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USGS scientist to discuss two Sierra Nevada groundwater studies

Contact: Jim Nickles, 916/278-3016, cell 916/715-2253

May 22, 2008

Pdf version of news release

Public invited to informational meeting May 27 in South Lake Tahoe

A scientist with the U.S. Geological Survey (USGS) will present information next week on two large-scale studies of groundwater-quality in the Sierra Nevada – one that is just wrapping up, and another that is set to start this summer.

The meeting, conducted by the State Water Resources Control Board and the USGS, is set for 10 a.m. to 12 noon on Tuesday, May 27, at the U.S. Forest Service's Lake Tahoe Basin Management Unit, 35 College Drive (near Al Tahoe Boulevard), in South Lake Tahoe.

Maps, agenda and other information from the State Water Board.

Miranda Fram, supervisory research chemist for the USGS California Water Science Center, will discuss the nearly-finished Tahoe-Martis Valley study and the new Sierra Nevada-wide study. The studies are part of the State Water Resources Control Board’s Groundwater Ambient Monitoring and Assessment (GAMA) Program.

The USGS is the lead for GAMA’s Priority Basin Project, which monitors and assesses water quality in groundwater basins and selected hard-rock aquifers that are important sources of public water supply throughout California. With the voluntary cooperation of local water agencies and well owners, USGS is testing water from approximately 2,500 public-supply wells in California over a 7-year period.
The GAMA Priority Basin Project tests for hundreds of chemical constituents typically at concentrations well below regulatory levels.  GAMA tests untreated well water and does not evaluate the quality of water delivered to consumers. After withdrawal from the ground, water for public systems is typically treated or mixed to ensure drinking water standards are met before consumers receive it.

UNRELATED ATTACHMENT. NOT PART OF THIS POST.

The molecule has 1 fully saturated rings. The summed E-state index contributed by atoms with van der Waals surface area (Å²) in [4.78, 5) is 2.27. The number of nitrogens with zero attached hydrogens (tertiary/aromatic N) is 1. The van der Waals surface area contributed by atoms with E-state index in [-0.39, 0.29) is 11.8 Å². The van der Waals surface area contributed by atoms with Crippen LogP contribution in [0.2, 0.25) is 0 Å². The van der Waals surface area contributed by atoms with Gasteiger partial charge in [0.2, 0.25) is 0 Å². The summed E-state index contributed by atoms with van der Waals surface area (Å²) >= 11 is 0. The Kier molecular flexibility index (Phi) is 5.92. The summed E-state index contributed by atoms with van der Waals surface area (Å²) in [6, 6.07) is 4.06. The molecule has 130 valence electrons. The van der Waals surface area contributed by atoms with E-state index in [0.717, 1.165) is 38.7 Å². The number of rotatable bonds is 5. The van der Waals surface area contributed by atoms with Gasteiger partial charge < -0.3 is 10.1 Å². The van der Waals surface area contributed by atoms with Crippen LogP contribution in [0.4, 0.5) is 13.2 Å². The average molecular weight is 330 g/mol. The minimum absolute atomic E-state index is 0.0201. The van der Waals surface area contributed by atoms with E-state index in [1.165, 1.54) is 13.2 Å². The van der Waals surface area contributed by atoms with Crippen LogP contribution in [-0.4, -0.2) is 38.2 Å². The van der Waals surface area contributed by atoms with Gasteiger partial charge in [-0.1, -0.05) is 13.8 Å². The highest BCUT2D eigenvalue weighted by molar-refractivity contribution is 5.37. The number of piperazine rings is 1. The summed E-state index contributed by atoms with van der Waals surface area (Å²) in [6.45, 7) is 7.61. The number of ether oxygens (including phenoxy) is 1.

Last summer, USGS researchers sampled drinking-water wells in the Martis Basin in Placer and Nevada counties, including the city of Truckee, and in the northern, western and southern portions of the Lake Tahoe Basin in Placer and El Dorado counties. Scientists also sampled water from mountain springs and drinking-water wells in the Tahoe and Martis watersheds outside groundwater basins. Fram will discuss some of the preliminary, unpublished results from that study. A full report on the data is expected to be published later this year.

Fram will also talk about the new Sierra Regional Study, which will survey water-quality throughout the Sierra Nevada, from Kern County in the south to Plumas County in the north. Portions of 23 of the 58 counties in California are within this study unit. Sampling of wells will start on June 23 and be finished by mid-October.

Besides the Tahoe study, the USGS has already conducted two other studies in the central and southern Sierra Nevada. As scientists gathered more data, they saw the need for a more comprehensive study that would look at water quality throughout the mountain range, Fram said.

“We decided it would be worthwhile to put more resources into the Sierra Nevada,” she said.

So far, the Sierra Nevada studies have turned up at least two important findings:

  • Unlike in many of the groundwater basins studied in other areas of the state, naturally occurring constituents from the Sierra Nevada’s granitic, metamorphic and volcanic rocks have more of an effect on water quality than man-made chemicals. Natural constituents detected include arsenic and radon. “Naturally- occurring chemicals are much more of an issue in the Sierra Nevada than anthropogenic (human-caused) constituents,” Fram said.

  • Many wells in the Sierra Nevada tap “old” groundwater -- water that recharged into the aquifers hundreds to thousands of years ago.

More information on the GAMA program is available at http://www.waterboards.ca.gov/gama/ and http://ca.water.usgs.gov/gama/.


The U.S. Geological Survey's California Water Science Center operates project offices in Sacramento and San Diego where more than 130 scientists bring a broad range of disciplines to modern water-management issues. The center also has nine field offices where scientists and technicians gather hydrologic data on California's surface-water and ground-water resources.

Links and contacts within this release are valid at the time of publication.

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